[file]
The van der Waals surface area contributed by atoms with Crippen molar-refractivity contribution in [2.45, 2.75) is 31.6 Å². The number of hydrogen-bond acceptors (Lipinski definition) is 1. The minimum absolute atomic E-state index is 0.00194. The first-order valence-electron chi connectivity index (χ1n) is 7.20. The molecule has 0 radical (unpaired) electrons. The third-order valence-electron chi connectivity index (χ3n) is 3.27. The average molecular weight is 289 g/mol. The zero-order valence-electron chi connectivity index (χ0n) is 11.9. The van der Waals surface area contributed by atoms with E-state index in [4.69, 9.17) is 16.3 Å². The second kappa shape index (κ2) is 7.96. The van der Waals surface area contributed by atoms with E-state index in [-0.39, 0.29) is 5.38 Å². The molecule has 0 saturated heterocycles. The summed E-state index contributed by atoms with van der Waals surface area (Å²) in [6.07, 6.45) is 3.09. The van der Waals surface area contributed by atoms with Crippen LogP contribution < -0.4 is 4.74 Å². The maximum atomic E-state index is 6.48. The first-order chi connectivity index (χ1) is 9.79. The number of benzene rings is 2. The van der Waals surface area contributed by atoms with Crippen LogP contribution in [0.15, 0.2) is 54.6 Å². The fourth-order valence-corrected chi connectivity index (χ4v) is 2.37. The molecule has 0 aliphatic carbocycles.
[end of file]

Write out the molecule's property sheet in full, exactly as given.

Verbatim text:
The van der Waals surface area contributed by atoms with Crippen molar-refractivity contribution in [2.45, 2.75) is 31.6 Å². The number of hydrogen-bond acceptors (Lipinski definition) is 1. The minimum absolute atomic E-state index is 0.00194. The first-order valence-electron chi connectivity index (χ1n) is 7.20. The molecule has 0 radical (unpaired) electrons. The third-order valence-electron chi connectivity index (χ3n) is 3.27. The average molecular weight is 289 g/mol. The zero-order valence-electron chi connectivity index (χ0n) is 11.9. The van der Waals surface area contributed by atoms with E-state index in [4.69, 9.17) is 16.3 Å². The second kappa shape index (κ2) is 7.96. The van der Waals surface area contributed by atoms with E-state index in [-0.39, 0.29) is 5.38 Å². The molecule has 0 saturated heterocycles. The summed E-state index contributed by atoms with van der Waals surface area (Å²) in [6.07, 6.45) is 3.09. The van der Waals surface area contributed by atoms with Crippen LogP contribution < -0.4 is 4.74 Å². The maximum atomic E-state index is 6.48. The first-order chi connectivity index (χ1) is 9.79. The number of benzene rings is 2. The van der Waals surface area contributed by atoms with Crippen LogP contribution in [0.15, 0.2) is 54.6 Å². The fourth-order valence-corrected chi connectivity index (χ4v) is 2.37. The molecule has 0 aliphatic carbocycles.